ACCEL: Evolving Curricula with Regret-Based Environment Design (Paper Review)

ACCEL: Evolving Curricula with Regret-Based Environment Design (Paper Review)

May 02, 2022
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#ai #accel #evolution Automatic curriculum generation is one of the most promising avenues for Reinforcement Learning today. Multiple approaches have been proposed, each with their own set of advantages and drawbacks. This paper presents ACCEL, which takes the next step into the direction of constructing curricula for multi-capable agents. ACCEL combines the adversarial adaptiveness of regret-based sampling methods with the capabilities of level-editing, usually found in Evolutionary Methods. OUTLINE: 0:00 - Intro & Demonstration 3:50 - Paper overview 5:20 - The ACCEL algorithm 15:25 - Looking at the pseudocode 23:10 - Approximating regret 33:45 - Experimental results 40:00 - Discussion & Comments Website: https://accelagent.github.io Paper: https://arxiv.org/abs/2203.01302 Abstract: It remains a significant challenge to train generally capable agents with reinforcement learning (RL). A promising avenue for improving the robustness of RL agents is through the use of curricula. One such class of methods frames environment design as a game between a student and a teacher, using regret-based objectives to produce environment instantiations (or levels) at the frontier of the student agent's capabilities. These methods benefit from their generality, with theoretical guarantees at equilibrium, yet they often struggle to find effective levels in challenging design spaces. By contrast, evolutionary approaches seek to incrementally alter environment complexity, resulting in potentially open-ended learning, but often rely on domain-specific heuristics and vast amounts of computational resources. In this paper we propose to harness the power of evolution in a principled, regret-based curriculum. Our approach, which we call Adversarially Compounding Complexity by Editing Levels (ACCEL), seeks to constantly produce levels at the frontier of an agent's capabilities, resulting in curricula that start simple but become increasingly complex. ACCEL maintains the theoretical benefits of prior regret-based methods, while providing significant empirical gains in a diverse set of environments. An interactive version of the paper is available at this http URL. Authors: Jack Parker-Holder, Minqi Jiang, Michael Dennis, Mikayel Samvelyan, Jakob Foerster, Edward Grefenstette, Tim RocktÀschel Links: TabNine Code Completion (Referral): http://bit.ly/tabnine-yannick YouTube: https://www.youtube.com/c/yannickilcher Twitter: https://twitter.com/ykilcher Discord: https://discord.gg/4H8xxDF BitChute: https://www.bitchute.com/channel/yannic-kilcher LinkedIn: https://www.linkedin.com/in/ykilcher BiliBili: https://space.bilibili.com/2017636191 If you want to support me, the best thing to do is to share out the content :) If you want to support me financially (completely optional and voluntary, but a lot of people have asked for this): SubscribeStar: https://www.subscribestar.com/yannickilcher Patreon: https://www.patreon.com/yannickilcher Bitcoin (BTC): bc1q49lsw3q325tr58ygf8sudx2dqfguclvngvy2cq Ethereum (ETH): 0x7ad3513E3B8f66799f507Aa7874b1B0eBC7F85e2 Litecoin (LTC): LQW2TRyKYetVC8WjFkhpPhtpbDM4Vw7r9m Monero (XMR): 4ACL8AGrEo5hAir8A9CeVrW8pEauWvnp1WnSDZxW7tziCDLhZAGsgzhRQABDnFy8yuM9fWJDviJPHKRjV4FWt19CJZN9D4n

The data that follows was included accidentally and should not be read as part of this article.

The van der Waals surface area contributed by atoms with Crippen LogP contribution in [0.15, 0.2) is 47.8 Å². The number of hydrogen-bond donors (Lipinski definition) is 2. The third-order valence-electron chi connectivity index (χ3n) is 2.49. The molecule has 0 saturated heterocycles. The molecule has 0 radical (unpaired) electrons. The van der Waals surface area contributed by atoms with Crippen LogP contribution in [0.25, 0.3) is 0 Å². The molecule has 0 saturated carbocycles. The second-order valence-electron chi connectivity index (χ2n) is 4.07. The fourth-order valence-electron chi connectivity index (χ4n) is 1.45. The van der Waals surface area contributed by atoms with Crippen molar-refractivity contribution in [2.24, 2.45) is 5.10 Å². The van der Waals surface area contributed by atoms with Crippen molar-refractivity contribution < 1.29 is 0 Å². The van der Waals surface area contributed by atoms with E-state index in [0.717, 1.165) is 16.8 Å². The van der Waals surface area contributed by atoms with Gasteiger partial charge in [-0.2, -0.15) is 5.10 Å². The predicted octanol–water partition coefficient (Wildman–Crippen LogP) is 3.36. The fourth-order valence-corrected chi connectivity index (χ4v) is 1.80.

0:00 - Intro & Demonstration 3:50 - Paper overview 5:20 - The ACCEL algorithm 15:25 - Looking at the pseudocode 23:10 - Approximating regret 33:45 - Experimental results 40:00 - Discussion & Comments
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